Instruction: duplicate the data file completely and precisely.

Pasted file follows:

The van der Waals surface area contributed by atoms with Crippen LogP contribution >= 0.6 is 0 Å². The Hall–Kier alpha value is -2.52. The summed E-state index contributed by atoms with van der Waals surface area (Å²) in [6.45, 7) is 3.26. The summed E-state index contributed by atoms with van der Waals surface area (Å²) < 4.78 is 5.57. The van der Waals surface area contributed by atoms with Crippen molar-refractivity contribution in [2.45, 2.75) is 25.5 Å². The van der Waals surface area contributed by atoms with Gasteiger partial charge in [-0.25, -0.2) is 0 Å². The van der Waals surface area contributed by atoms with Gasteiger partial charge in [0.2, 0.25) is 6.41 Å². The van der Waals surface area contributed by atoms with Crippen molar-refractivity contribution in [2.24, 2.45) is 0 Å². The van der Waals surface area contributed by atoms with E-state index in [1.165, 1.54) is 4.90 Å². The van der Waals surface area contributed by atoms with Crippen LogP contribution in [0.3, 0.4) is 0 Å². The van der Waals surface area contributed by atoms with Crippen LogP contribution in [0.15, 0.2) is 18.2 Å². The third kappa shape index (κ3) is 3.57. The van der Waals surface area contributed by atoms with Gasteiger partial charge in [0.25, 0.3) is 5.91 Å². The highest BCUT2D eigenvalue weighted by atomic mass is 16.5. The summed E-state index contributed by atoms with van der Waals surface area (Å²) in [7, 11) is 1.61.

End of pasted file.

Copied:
The van der Waals surface area contributed by atoms with Crippen LogP contribution >= 0.6 is 0 Å². The Hall–Kier alpha value is -2.52. The summed E-state index contributed by atoms with van der Waals surface area (Å²) in [6.45, 7) is 3.26. The summed E-state index contributed by atoms with van der Waals surface area (Å²) < 4.78 is 5.57. The van der Waals surface area contributed by atoms with Crippen molar-refractivity contribution in [2.45, 2.75) is 25.5 Å². The van der Waals surface area contributed by atoms with Gasteiger partial charge in [-0.25, -0.2) is 0 Å². The van der Waals surface area contributed by atoms with Gasteiger partial charge in [0.2, 0.25) is 6.41 Å². The van der Waals surface area contributed by atoms with Crippen molar-refractivity contribution in [2.24, 2.45) is 0 Å². The van der Waals surface area contributed by atoms with E-state index in [1.165, 1.54) is 4.90 Å². The van der Waals surface area contributed by atoms with Crippen LogP contribution in [0.3, 0.4) is 0 Å². The van der Waals surface area contributed by atoms with Crippen LogP contribution in [0.15, 0.2) is 18.2 Å². The third kappa shape index (κ3) is 3.57. The van der Waals surface area contributed by atoms with Gasteiger partial charge in [0.25, 0.3) is 5.91 Å². The highest BCUT2D eigenvalue weighted by atomic mass is 16.5. The summed E-state index contributed by atoms with van der Waals surface area (Å²) in [7, 11) is 1.61.